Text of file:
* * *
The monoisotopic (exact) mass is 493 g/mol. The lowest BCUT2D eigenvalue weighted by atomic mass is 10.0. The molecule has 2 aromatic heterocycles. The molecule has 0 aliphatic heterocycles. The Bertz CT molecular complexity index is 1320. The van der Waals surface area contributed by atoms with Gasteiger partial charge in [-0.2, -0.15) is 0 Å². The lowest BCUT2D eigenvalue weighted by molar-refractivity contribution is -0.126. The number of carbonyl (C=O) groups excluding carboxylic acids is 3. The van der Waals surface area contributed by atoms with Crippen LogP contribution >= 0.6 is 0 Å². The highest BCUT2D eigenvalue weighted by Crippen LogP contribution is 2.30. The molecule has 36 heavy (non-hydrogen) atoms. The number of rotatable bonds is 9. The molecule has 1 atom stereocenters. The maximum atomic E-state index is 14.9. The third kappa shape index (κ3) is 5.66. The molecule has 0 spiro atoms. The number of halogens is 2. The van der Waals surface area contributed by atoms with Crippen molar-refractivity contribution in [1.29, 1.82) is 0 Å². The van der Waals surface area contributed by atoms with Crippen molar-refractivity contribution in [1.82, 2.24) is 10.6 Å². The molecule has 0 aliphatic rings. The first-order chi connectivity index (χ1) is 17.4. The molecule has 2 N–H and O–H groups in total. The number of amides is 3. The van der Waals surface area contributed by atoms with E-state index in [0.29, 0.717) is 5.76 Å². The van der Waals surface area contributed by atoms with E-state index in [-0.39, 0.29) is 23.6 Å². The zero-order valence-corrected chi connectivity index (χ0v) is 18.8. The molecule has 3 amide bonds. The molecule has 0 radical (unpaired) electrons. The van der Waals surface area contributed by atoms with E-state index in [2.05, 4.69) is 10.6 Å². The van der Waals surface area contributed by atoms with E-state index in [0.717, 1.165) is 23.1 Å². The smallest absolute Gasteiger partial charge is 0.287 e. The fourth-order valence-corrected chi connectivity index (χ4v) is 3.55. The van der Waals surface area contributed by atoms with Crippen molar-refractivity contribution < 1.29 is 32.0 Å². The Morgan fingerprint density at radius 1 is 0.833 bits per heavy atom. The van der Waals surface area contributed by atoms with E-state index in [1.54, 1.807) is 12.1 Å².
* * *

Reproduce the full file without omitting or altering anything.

The monoisotopic (exact) mass is 493 g/mol. The lowest BCUT2D eigenvalue weighted by atomic mass is 10.0. The molecule has 2 aromatic heterocycles. The molecule has 0 aliphatic heterocycles. The Bertz CT molecular complexity index is 1320. The van der Waals surface area contributed by atoms with Gasteiger partial charge in [-0.2, -0.15) is 0 Å². The lowest BCUT2D eigenvalue weighted by molar-refractivity contribution is -0.126. The number of carbonyl (C=O) groups excluding carboxylic acids is 3. The van der Waals surface area contributed by atoms with Crippen LogP contribution >= 0.6 is 0 Å². The highest BCUT2D eigenvalue weighted by Crippen LogP contribution is 2.30. The molecule has 36 heavy (non-hydrogen) atoms. The number of rotatable bonds is 9. The molecule has 1 atom stereocenters. The maximum atomic E-state index is 14.9. The third kappa shape index (κ3) is 5.66. The molecule has 0 spiro atoms. The number of halogens is 2. The van der Waals surface area contributed by atoms with Crippen molar-refractivity contribution in [1.29, 1.82) is 0 Å². The van der Waals surface area contributed by atoms with Crippen molar-refractivity contribution in [1.82, 2.24) is 10.6 Å². The molecule has 0 aliphatic rings. The first-order chi connectivity index (χ1) is 17.4. The molecule has 2 N–H and O–H groups in total. The number of amides is 3. The van der Waals surface area contributed by atoms with E-state index in [0.29, 0.717) is 5.76 Å². The van der Waals surface area contributed by atoms with E-state index in [-0.39, 0.29) is 23.6 Å². The zero-order valence-corrected chi connectivity index (χ0v) is 18.8. The molecule has 3 amide bonds. The molecule has 0 radical (unpaired) electrons. The van der Waals surface area contributed by atoms with E-state index in [2.05, 4.69) is 10.6 Å². The van der Waals surface area contributed by atoms with E-state index in [0.717, 1.165) is 23.1 Å². The smallest absolute Gasteiger partial charge is 0.287 e. The fourth-order valence-corrected chi connectivity index (χ4v) is 3.55. The van der Waals surface area contributed by atoms with Crippen molar-refractivity contribution < 1.29 is 32.0 Å². The Morgan fingerprint density at radius 1 is 0.833 bits per heavy atom. The van der Waals surface area contributed by atoms with E-state index in [1.54, 1.807) is 12.1 Å².